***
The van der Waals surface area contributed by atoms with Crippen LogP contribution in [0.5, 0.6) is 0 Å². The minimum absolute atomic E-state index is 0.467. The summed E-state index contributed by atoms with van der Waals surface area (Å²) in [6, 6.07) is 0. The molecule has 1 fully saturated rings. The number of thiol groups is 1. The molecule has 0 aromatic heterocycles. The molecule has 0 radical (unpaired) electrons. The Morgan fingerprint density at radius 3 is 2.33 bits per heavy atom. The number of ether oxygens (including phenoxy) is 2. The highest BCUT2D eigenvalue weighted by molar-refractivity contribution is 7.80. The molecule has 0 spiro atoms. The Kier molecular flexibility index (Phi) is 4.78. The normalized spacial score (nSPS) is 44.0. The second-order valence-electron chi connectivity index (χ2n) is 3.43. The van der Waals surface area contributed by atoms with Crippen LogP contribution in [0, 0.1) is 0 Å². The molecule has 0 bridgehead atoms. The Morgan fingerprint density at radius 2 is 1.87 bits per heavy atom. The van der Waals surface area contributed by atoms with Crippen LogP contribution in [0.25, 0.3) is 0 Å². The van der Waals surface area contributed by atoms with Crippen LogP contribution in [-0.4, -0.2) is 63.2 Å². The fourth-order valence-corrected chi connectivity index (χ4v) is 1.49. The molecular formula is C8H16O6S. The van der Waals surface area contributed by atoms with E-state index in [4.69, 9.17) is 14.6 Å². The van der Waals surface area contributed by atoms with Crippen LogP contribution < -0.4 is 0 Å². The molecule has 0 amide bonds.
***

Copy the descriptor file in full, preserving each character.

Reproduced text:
The van der Waals surface area contributed by atoms with Crippen LogP contribution in [0.5, 0.6) is 0 Å². The minimum absolute atomic E-state index is 0.467. The summed E-state index contributed by atoms with van der Waals surface area (Å²) in [6, 6.07) is 0. The molecule has 1 fully saturated rings. The number of thiol groups is 1. The molecule has 0 aromatic heterocycles. The molecule has 0 radical (unpaired) electrons. The Morgan fingerprint density at radius 3 is 2.33 bits per heavy atom. The number of ether oxygens (including phenoxy) is 2. The highest BCUT2D eigenvalue weighted by molar-refractivity contribution is 7.80. The molecule has 0 spiro atoms. The Kier molecular flexibility index (Phi) is 4.78. The normalized spacial score (nSPS) is 44.0. The second-order valence-electron chi connectivity index (χ2n) is 3.43. The van der Waals surface area contributed by atoms with Crippen LogP contribution in [0, 0.1) is 0 Å². The molecule has 0 bridgehead atoms. The Morgan fingerprint density at radius 2 is 1.87 bits per heavy atom. The van der Waals surface area contributed by atoms with Crippen LogP contribution in [0.25, 0.3) is 0 Å². The van der Waals surface area contributed by atoms with Crippen LogP contribution in [-0.4, -0.2) is 63.2 Å². The fourth-order valence-corrected chi connectivity index (χ4v) is 1.49. The molecular formula is C8H16O6S. The van der Waals surface area contributed by atoms with E-state index in [4.69, 9.17) is 14.6 Å². The van der Waals surface area contributed by atoms with Crippen LogP contribution < -0.4 is 0 Å². The molecule has 0 amide bonds.